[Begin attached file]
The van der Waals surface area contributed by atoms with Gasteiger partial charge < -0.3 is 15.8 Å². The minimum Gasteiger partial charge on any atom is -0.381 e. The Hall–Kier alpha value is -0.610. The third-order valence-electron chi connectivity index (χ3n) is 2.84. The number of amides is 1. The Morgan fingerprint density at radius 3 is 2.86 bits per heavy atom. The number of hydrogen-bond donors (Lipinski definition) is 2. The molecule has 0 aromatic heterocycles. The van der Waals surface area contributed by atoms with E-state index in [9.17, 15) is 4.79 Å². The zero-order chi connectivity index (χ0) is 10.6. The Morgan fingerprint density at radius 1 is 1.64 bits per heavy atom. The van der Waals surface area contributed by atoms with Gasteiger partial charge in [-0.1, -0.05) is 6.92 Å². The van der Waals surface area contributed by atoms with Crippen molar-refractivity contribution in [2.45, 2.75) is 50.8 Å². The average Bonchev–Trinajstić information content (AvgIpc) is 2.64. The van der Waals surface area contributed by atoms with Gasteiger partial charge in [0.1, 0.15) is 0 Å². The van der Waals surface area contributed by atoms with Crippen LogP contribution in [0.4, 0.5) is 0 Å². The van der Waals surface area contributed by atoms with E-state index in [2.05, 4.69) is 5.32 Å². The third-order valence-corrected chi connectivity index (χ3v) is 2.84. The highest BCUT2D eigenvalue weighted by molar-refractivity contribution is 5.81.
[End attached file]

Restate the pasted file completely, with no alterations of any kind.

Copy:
The van der Waals surface area contributed by atoms with Gasteiger partial charge < -0.3 is 15.8 Å². The minimum Gasteiger partial charge on any atom is -0.381 e. The Hall–Kier alpha value is -0.610. The third-order valence-electron chi connectivity index (χ3n) is 2.84. The number of amides is 1. The Morgan fingerprint density at radius 3 is 2.86 bits per heavy atom. The number of hydrogen-bond donors (Lipinski definition) is 2. The molecule has 0 aromatic heterocycles. The van der Waals surface area contributed by atoms with E-state index in [9.17, 15) is 4.79 Å². The zero-order chi connectivity index (χ0) is 10.6. The Morgan fingerprint density at radius 1 is 1.64 bits per heavy atom. The van der Waals surface area contributed by atoms with Gasteiger partial charge in [-0.1, -0.05) is 6.92 Å². The van der Waals surface area contributed by atoms with Crippen molar-refractivity contribution in [2.45, 2.75) is 50.8 Å². The average Bonchev–Trinajstić information content (AvgIpc) is 2.64. The van der Waals surface area contributed by atoms with Gasteiger partial charge in [0.1, 0.15) is 0 Å². The van der Waals surface area contributed by atoms with Crippen LogP contribution in [0.4, 0.5) is 0 Å². The van der Waals surface area contributed by atoms with E-state index in [2.05, 4.69) is 5.32 Å². The third-order valence-corrected chi connectivity index (χ3v) is 2.84. The highest BCUT2D eigenvalue weighted by molar-refractivity contribution is 5.81.